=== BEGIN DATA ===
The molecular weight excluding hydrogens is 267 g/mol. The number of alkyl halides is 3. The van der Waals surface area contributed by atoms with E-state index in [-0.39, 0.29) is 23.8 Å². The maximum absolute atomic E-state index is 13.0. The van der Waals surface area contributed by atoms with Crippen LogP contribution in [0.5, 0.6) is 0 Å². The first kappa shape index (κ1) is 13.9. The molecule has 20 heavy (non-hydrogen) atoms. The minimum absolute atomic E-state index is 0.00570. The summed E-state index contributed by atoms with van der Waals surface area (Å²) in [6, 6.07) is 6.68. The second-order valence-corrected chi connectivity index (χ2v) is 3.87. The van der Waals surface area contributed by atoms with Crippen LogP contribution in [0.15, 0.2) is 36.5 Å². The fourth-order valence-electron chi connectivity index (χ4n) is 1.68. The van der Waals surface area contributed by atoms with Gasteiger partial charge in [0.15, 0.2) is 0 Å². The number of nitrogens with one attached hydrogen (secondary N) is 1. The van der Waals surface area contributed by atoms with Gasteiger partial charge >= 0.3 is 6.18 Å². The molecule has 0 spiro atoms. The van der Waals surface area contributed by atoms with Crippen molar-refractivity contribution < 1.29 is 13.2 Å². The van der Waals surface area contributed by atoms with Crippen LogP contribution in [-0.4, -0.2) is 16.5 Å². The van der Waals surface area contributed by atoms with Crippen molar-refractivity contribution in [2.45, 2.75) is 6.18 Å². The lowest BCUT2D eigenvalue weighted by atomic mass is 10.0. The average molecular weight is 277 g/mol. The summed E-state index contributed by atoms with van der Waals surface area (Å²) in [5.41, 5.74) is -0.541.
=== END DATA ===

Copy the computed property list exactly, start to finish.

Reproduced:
The molecular weight excluding hydrogens is 267 g/mol. The number of alkyl halides is 3. The van der Waals surface area contributed by atoms with E-state index in [-0.39, 0.29) is 23.8 Å². The maximum absolute atomic E-state index is 13.0. The van der Waals surface area contributed by atoms with Crippen LogP contribution in [0.5, 0.6) is 0 Å². The first kappa shape index (κ1) is 13.9. The molecule has 20 heavy (non-hydrogen) atoms. The minimum absolute atomic E-state index is 0.00570. The summed E-state index contributed by atoms with van der Waals surface area (Å²) in [6, 6.07) is 6.68. The second-order valence-corrected chi connectivity index (χ2v) is 3.87. The van der Waals surface area contributed by atoms with Crippen LogP contribution in [0.15, 0.2) is 36.5 Å². The fourth-order valence-electron chi connectivity index (χ4n) is 1.68. The van der Waals surface area contributed by atoms with Gasteiger partial charge in [0.15, 0.2) is 0 Å². The number of nitrogens with one attached hydrogen (secondary N) is 1. The van der Waals surface area contributed by atoms with Gasteiger partial charge >= 0.3 is 6.18 Å². The molecule has 0 spiro atoms. The van der Waals surface area contributed by atoms with Crippen molar-refractivity contribution < 1.29 is 13.2 Å². The van der Waals surface area contributed by atoms with Crippen LogP contribution in [-0.4, -0.2) is 16.5 Å². The van der Waals surface area contributed by atoms with Crippen molar-refractivity contribution in [2.45, 2.75) is 6.18 Å². The lowest BCUT2D eigenvalue weighted by atomic mass is 10.0. The average molecular weight is 277 g/mol. The summed E-state index contributed by atoms with van der Waals surface area (Å²) in [5.41, 5.74) is -0.541.